When educators today talk about the importance of STEM (Science Technology Engineering and Mathematics), they are not kidding and students should really pay attention.

 When Christopher James Snyder was a student at Holly High School, those studies were part of the curriculum, but not promoted using a handy acronym like STEM. Yet, Snyder, who graduated in 2002, is today a scientist.

 While in high school, Snyder was active in the Math/Science Club, Odyssey of the Mind and the National Honor Society.

 “I graduated in May 2007 from U of M-Flint with my bachelor of science degree in chemistry and a minor in math,” Snyder said.

 He received his PhD from Wayne State University in May 2013 in chemistry. His major was “inorganic” chemistry and his minor, “organic chemistry.”

 Snyder said, “As a teenager, I would play around with chemicals, such as lighting bon fires with thermite, making hydrogen gas from pennies and pool cleaner, and once I accidentally caused my bottle of homemade hydrogen to blow up, which muffled my hearing for the rest of the day.

 “I developed an interest in how things work and learned that most things involve chemistry on some level,” he said. “In college, I realized that chemistry has a lot in common with art: once you learn the basics, what you can do is limited only by your creativity and imagination.

  “I was never the best student, and I thought that going to graduate school was out of the question,” Snyder said. “In addition, I was sick of classes and I knew there was no way that I could foot the bill for a graduate degree.”

 Snyder said that all changed during his senior year of college. Three professors from U of M-Flint (Anselm Omoike, Bob Stach, and Brian Buffin) strongly encouraged him to apply to a PhD program.

 “They thought I had what it took to be a good graduate student,” he said. “After telling me that a PhD in chemistry only required a year of coursework and a few years of working in a lab in an apprentice-like position, I decided to apply. Also, when you study to get a PhD in chemistry, the school actually pays you.”

Where he works today

 Today, Snyder works as a synthetic chemist at Los Alamos National Laboratory (LANL). Los Alamos, New Mexico was chosen as the top-secret location for a joint civilian/military operation during World War II known as the Manhattan Project, he said.

 “In short, LANL was at the heart of the development of nuclear weapons that helped end WWII. Today, LANL is a federal contractor (owned by the Department of Energy) that focuses on many areas of research, including chemistry, biology, physics, engineering, supercomputing, climatology, and environmental sciences,” Snyder said.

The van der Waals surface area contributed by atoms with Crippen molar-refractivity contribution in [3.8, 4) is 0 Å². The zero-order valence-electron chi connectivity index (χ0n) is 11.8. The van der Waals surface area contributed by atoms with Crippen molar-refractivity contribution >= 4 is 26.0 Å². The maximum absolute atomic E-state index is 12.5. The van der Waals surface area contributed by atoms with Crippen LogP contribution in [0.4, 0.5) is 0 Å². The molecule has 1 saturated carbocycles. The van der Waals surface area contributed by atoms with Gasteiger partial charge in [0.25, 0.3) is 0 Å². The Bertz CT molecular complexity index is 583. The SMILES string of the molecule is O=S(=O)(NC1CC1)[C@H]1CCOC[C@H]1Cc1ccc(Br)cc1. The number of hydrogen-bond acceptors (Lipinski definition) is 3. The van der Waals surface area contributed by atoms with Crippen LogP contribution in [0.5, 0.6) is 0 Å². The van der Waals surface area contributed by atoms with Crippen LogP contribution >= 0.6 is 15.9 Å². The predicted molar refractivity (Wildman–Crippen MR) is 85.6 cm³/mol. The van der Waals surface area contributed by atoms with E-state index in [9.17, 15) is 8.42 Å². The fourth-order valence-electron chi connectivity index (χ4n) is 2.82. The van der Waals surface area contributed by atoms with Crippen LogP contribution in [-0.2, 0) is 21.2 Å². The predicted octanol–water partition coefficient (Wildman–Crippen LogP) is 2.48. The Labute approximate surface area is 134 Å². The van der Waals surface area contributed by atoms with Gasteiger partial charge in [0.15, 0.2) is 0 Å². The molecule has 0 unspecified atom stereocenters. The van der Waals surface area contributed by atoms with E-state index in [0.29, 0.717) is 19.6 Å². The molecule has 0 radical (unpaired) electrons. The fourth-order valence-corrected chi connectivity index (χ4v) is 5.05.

“The primary goal of my job is to design and develop new propellants, pyrotechnics, and explosives that burn cleaner, are safer to handle, and made by greener methods of production,” he said. “In addition, I help teach a Homemade Explosives (HMEs) course to Explosive Ordnance Disposal Technicians to help them learn how to identify and safely handle HMEs.”

Personal life

 Snyder married Ashley Middleton, a 2004 Holly High School grad. “We actually didn’t know each other in high school, but we met through some mutual friends in 2009 and started dating in 2010,” he said.

 Snyder and his wife love to hike in their spare time and on vacations.

 “When I first thought of New Mexico, I thought of flat, hot desert,” he said. “It turns out that I was mostly wrong. Los Alamos is located 7,300 feet above sea level in the foothills of the Jemez mountains, which makes for some awesome hiking. Our vacations are usually planned around hiking, and this year we plan to hike to Havasu Falls in Arizona as our vacation.”

 Although the Snyders do not have any children at this time, they adopted two dogs since moving to New Mexico. “We found Loki on a hike that we went on Valentine’s Day 2015 shortly after we moved to New Mexico,” he said. “We adopted Quinn two years ago, who was abandoned on the side of a highway in Texas.”

Advice to Holly’s 2019 graduates

 “I was able to graduate from high school as No. 34 in my class by barely cracking a book. In college, my lackadaisical attitude got me put on academic probation,” Snyder said. “I dropped out and started working at Home Depot. A year later, I had developed a relentless work ethic and went back to college. I realized that ‘passion’ isn’t something that you find, it is something that you develop by rising to challenging situations, working hard, and continuously learning. My passion for chemistry has led to opportunities that I never thought were possible, such as a two-year postdoc (post doctoral research) in metropolitan D.C., working three months in Germany, and traveling to places like Prague to present at conferences.”

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